For example, Arnaud’s image of Belle Isle features a interracial trio of Millennials rowing a canoe on a pond, but it captures none of the raucous family cookouts and reunions that are the reason the place has long been known as “Detroit’s backyard.” There is, of course, no obligation to showcase this aspect of the island — and avoiding it may represent a respect for people’s privacy — but at a moment when the new type of Belle Isle recreationist threatens to replace the old, it is perhaps a problematic omission. Similarly, the four-page spread on Detroit’s historic Eastern Market somehow avoids capturing any hint of the close-pressed crowd of thousands that flock to the market every weekend. Despite Arnaud’s claims that there are people all over the book, there is a kind of mismatch that is undeniable to someone familiar with these environments.
“The audience for this book is anybody interested in resurgence of postindustrial cities,” said Arnaud. “People who love Detroit, Detroiters who left the city and are fed up with a negative vibe that the city still inspires, people who might be interested in moving there, and of course, those who might enjoy a good-looking book! And, yes, of course, my hope was to raise Detroit’s profile in a positive way.”
For this, credit is due: Arnaud almost entirely eschews any hint of the ruin porn that is an irresistible temptation to photographers at first exposure. In a city that has had to exhort people to “Say nice things about Detroit,” Arnaud’s book is overwhelmingly complementary, which is a lovely thing. His conscientiousness on this point is likely due to the length of his engagement with the project, which unfolded over three years and 10 roughly week-long trips at different times of the year to illustrate the book. But in spite of this all-seasons approach, there is a kind of uniformity to the imagery — the pictures with snow on the ground do little to capture the deep dreariness of a Michigan winter, and the book’s subject matter almost entirely misses the explosion of planned and unplanned agriculture that breaks loose every spring and summer.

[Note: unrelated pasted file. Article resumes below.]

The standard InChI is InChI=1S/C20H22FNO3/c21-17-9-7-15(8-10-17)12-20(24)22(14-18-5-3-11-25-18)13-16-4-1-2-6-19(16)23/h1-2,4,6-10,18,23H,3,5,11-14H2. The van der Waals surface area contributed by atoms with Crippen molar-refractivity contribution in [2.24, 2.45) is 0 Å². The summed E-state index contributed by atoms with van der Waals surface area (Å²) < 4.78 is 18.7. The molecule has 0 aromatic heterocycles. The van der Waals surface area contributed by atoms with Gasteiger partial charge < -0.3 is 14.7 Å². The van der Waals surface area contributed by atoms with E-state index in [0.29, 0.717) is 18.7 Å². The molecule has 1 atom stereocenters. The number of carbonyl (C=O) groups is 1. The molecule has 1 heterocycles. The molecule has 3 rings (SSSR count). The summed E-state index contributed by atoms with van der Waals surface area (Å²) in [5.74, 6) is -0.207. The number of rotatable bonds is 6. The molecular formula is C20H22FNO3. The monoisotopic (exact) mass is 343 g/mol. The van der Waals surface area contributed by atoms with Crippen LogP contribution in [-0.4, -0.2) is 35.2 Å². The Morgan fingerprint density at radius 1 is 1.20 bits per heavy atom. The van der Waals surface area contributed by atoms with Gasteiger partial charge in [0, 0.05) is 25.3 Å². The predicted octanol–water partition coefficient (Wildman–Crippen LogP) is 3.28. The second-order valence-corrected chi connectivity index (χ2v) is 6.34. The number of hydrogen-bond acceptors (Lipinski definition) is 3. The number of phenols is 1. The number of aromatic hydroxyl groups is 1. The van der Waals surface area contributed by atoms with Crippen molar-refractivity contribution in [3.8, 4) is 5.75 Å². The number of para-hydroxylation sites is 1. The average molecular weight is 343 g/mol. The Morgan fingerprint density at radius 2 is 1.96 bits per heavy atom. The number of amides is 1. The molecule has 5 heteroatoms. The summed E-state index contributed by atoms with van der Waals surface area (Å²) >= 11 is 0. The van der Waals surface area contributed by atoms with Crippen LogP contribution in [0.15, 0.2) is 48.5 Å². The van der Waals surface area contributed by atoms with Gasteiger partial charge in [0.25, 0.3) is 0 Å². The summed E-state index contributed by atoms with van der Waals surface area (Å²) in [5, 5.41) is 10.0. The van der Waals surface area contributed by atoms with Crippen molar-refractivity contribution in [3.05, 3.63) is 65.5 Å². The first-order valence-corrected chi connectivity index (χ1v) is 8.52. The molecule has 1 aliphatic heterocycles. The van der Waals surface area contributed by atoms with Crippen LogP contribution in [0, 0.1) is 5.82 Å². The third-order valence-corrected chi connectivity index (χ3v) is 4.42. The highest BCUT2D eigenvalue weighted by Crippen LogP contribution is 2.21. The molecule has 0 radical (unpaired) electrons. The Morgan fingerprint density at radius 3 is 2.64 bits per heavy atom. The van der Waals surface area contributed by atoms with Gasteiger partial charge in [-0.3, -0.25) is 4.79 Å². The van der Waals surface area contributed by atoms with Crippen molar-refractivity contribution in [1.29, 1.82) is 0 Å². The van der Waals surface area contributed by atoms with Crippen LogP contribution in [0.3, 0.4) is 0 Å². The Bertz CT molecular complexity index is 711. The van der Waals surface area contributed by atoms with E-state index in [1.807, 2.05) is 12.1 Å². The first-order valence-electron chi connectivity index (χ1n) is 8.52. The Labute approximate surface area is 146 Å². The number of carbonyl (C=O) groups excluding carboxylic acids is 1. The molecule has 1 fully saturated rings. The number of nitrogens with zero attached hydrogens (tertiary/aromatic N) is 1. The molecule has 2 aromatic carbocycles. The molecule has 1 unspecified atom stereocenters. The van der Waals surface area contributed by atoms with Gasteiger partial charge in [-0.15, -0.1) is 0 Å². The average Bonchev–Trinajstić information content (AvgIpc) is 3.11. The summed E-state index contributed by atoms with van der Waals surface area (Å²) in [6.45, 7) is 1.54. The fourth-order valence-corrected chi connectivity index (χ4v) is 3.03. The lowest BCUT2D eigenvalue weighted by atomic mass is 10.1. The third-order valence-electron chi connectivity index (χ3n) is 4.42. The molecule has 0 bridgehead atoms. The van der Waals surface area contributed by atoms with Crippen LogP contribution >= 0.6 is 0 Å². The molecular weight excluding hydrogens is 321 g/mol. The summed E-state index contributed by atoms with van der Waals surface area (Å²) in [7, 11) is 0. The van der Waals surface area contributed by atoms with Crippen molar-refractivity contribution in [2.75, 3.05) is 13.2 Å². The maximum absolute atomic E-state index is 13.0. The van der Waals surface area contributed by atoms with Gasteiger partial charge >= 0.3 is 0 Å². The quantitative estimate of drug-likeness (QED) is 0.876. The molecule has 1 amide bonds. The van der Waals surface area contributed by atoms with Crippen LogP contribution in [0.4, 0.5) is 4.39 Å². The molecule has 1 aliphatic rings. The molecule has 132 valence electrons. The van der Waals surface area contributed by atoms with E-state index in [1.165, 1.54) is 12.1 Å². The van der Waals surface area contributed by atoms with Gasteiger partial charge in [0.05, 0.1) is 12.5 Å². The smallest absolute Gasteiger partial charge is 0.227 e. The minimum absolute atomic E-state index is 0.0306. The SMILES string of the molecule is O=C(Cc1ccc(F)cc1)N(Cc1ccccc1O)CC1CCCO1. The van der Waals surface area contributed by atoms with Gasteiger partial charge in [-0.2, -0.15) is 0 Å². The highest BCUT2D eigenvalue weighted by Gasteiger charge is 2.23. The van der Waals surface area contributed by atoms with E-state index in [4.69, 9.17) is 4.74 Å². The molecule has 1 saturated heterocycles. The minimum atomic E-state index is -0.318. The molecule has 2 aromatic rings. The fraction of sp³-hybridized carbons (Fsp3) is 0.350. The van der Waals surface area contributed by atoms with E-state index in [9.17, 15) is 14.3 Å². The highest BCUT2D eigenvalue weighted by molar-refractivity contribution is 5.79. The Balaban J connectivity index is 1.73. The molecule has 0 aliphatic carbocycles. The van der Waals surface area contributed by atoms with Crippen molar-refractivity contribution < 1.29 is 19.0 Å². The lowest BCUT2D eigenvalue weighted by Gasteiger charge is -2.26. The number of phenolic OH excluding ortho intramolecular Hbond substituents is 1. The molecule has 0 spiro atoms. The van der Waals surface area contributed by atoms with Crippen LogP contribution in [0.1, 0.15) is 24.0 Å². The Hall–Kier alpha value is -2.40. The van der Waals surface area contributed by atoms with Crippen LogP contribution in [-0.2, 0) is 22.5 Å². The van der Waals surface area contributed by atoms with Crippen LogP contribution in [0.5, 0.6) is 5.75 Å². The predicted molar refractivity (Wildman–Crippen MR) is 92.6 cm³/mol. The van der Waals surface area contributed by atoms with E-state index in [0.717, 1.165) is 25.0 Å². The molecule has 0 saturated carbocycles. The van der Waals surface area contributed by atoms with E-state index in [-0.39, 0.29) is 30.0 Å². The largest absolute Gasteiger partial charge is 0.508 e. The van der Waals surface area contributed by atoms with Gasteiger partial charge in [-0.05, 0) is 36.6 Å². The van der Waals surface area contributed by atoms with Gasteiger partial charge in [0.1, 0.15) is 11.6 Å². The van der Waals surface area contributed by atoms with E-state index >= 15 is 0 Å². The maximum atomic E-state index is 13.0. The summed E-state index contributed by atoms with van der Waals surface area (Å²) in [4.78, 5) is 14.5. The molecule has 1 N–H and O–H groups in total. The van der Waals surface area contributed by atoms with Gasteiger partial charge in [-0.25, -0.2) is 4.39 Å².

There is nothing wrong, really, with a desire to put a best foot forward for the camera. It is patently unfair to impose my personal love of Detroit’s scrappiness and informality as the governing aesthetic of all materials showcasing the city. And yet, there is something complicated in promoting a cleared-away aesthetic that results in literally clearing away the people who have been here, doing the best they can, with little help, for such a long time. A smooth finish is a luxury of people who have made it past barely hanging on — and a lot of Detroiters are still barely hanging on. The book has a vibe that suggests an appeal to more heavily resourced investors in the design and development community, not the people who already know and enjoy Detroit’s environs as they are.
Arnaud’s book makes an inarguably fine addition to any Detroit-lover’s library, and it is not my intention to make it the sacrificial lamb in the ongoing battleground around gentrification in the city. But is also serves as a timely reminder that, in removing the chaos of everyday life to make a nice picture for the camera, it is crucial not to take away the elements that make Detroit real, vital, and colorful — with no assistance from high-end design firms or generational wealth. As Arnaud’s title suggests, the dream is now, but it’s important to remember that Detroit is not only a dream — for those who live here, it’s a reality.
Detroit: The Dream Is Now is now available from Abrams Books.